PARLIAMENT HOUSE, CANBERRA
BILL SHORTEN: Yesterday, after five years, Prime Minister Morrison finally apologised for his unlawful Robodebt scheme. It was five years in which up to one and a half billion dollars was unlawfully taken from hundreds of thousands of Australians. It was five years in which mothers lost their sons, in which many vulnerable people suffered unlawful hardship. It is a good thing that Mr Morrison has apologised. But if he's truly sorry, he will today pledge to repay the unlawful Robodebt debts to people straight away. And if he was truly sorry, Mr. Morrison would pledge not to reboot Robodebt. Not to try and revive Robodebt Debt 2.0 by the back door. Repay the money. Don't reboot Robodebt. Happy to take questions
JOURNALIST: Will Labor rule out using income averaging when it next forms Government?
SHORTEN: There is no way that we will be asking to people to pay debts to the Commonwealth without obeying the law. We will use the law as our guide. We won't use some made up, concocted illegal scheme.
SHORTEN: Well, the way they've done it, it's clearly unlawful. What we're going to do when we come up with the policies is say, what is the law? This is what you expect government ministers to do, to make sure what they’re doing is legal. This is a massive scandal. Can you imagine a set of circumstances, you couldn't have written five years ago, that the Turnbull or the Abbott or the Morrison government is going to create an unlawful scheme, send out letters of demand without any legal basis, raise up to one and a half billion dollars, unjustly enrich itself, and then spend five years denying that they're breaking the law. And even now, as important as the apology was yesterday, if it's a fair dinkum apology, if it's a walk the walk apology, Mr Morrison will not reboot Robodebt another way. And Mr Morrison will repay the money which his government has unlawfully robbed from Australian people, vulnerable people, and pay it back straightaway. Not next year. Not some point in the future. But if the government's taken people's money unlawfully, and they’ve said they have, pay it back now, that’s what you’d have to do if positions were reversed.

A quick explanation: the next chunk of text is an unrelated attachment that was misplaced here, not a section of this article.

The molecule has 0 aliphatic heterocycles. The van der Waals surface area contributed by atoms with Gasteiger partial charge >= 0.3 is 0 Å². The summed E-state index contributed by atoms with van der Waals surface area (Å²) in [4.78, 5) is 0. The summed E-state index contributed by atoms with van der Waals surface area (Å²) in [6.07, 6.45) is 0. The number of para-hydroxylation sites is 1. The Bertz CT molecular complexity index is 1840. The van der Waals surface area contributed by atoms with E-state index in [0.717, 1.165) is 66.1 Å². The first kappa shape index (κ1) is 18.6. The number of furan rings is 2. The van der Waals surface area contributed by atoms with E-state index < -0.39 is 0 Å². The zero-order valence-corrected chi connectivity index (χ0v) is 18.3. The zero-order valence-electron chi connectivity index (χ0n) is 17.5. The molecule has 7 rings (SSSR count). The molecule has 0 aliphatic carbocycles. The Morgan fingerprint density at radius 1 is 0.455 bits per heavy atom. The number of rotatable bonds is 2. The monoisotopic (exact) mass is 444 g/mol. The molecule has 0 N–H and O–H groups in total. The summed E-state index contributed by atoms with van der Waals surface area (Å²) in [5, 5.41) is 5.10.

JOURNALIST: What do you think about taking JobSeeker payments from protestors?
SHORTEN: Oh listen, I think the bigger challenge around JobSeeker is when the hammer falls in September. You know, we talk about the unsung heroes of COVID-19, that's the frontline staff, I think, genuinely the nation has really stepped up and responded well, but what worries me and what worries a lot of Australians is that a lot of people who lost their jobs, a lot of businesses who closed their doors, they've taken one for the team. They haven’t lost their jobs or their business hasn't lost its income because they've been bad at their job or their business, but they've understood the importance of the public health emergency. And so therefore, they’ve lost their income. I think it's important that we don't just rip JobSeeker away from millions of people who are suffering economic hardship not because of their own actions, but because of a virus which came from overseas.
JOURNALIST: Just to confirm, are you against taking away the payments from people who will protest this weekend?